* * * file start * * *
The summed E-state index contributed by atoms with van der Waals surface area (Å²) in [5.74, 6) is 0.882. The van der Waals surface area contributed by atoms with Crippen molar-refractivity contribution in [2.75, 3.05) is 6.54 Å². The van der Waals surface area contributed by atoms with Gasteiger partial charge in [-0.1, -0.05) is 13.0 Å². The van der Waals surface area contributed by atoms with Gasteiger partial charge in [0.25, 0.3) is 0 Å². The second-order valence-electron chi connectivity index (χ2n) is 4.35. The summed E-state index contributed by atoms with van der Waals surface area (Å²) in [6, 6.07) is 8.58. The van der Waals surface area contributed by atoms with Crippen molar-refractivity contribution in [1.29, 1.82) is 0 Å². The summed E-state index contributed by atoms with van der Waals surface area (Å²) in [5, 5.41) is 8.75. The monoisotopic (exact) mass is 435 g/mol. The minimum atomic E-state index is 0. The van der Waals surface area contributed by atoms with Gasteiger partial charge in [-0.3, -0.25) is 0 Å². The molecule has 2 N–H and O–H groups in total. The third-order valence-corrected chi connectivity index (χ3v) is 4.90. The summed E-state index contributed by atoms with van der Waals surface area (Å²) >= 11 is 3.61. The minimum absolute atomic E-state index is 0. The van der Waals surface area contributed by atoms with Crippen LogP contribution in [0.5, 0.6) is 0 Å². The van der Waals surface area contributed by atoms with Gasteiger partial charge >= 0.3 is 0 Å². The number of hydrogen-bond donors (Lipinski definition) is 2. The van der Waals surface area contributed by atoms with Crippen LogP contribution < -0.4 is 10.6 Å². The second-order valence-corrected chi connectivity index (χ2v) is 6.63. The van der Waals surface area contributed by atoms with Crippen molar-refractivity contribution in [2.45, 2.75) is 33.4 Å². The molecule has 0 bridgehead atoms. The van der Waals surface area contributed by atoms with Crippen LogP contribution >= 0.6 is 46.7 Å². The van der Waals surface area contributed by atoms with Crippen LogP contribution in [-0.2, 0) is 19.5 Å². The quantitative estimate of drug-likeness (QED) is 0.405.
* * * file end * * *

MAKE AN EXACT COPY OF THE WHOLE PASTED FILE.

The summed E-state index contributed by atoms with van der Waals surface area (Å²) in [5.74, 6) is 0.882. The van der Waals surface area contributed by atoms with Crippen molar-refractivity contribution in [2.75, 3.05) is 6.54 Å². The van der Waals surface area contributed by atoms with Gasteiger partial charge in [-0.1, -0.05) is 13.0 Å². The van der Waals surface area contributed by atoms with Gasteiger partial charge in [0.25, 0.3) is 0 Å². The second-order valence-electron chi connectivity index (χ2n) is 4.35. The summed E-state index contributed by atoms with van der Waals surface area (Å²) in [6, 6.07) is 8.58. The van der Waals surface area contributed by atoms with Crippen molar-refractivity contribution in [1.29, 1.82) is 0 Å². The summed E-state index contributed by atoms with van der Waals surface area (Å²) in [5, 5.41) is 8.75. The monoisotopic (exact) mass is 435 g/mol. The minimum atomic E-state index is 0. The van der Waals surface area contributed by atoms with Gasteiger partial charge in [-0.3, -0.25) is 0 Å². The molecule has 2 N–H and O–H groups in total. The third-order valence-corrected chi connectivity index (χ3v) is 4.90. The summed E-state index contributed by atoms with van der Waals surface area (Å²) >= 11 is 3.61. The minimum absolute atomic E-state index is 0. The van der Waals surface area contributed by atoms with Crippen LogP contribution in [0.5, 0.6) is 0 Å². The van der Waals surface area contributed by atoms with Gasteiger partial charge >= 0.3 is 0 Å². The number of hydrogen-bond donors (Lipinski definition) is 2. The van der Waals surface area contributed by atoms with Crippen LogP contribution < -0.4 is 10.6 Å². The second-order valence-corrected chi connectivity index (χ2v) is 6.63. The van der Waals surface area contributed by atoms with Crippen molar-refractivity contribution in [2.45, 2.75) is 33.4 Å². The molecule has 0 bridgehead atoms. The van der Waals surface area contributed by atoms with Crippen LogP contribution >= 0.6 is 46.7 Å². The van der Waals surface area contributed by atoms with Crippen LogP contribution in [-0.2, 0) is 19.5 Å². The quantitative estimate of drug-likeness (QED) is 0.405.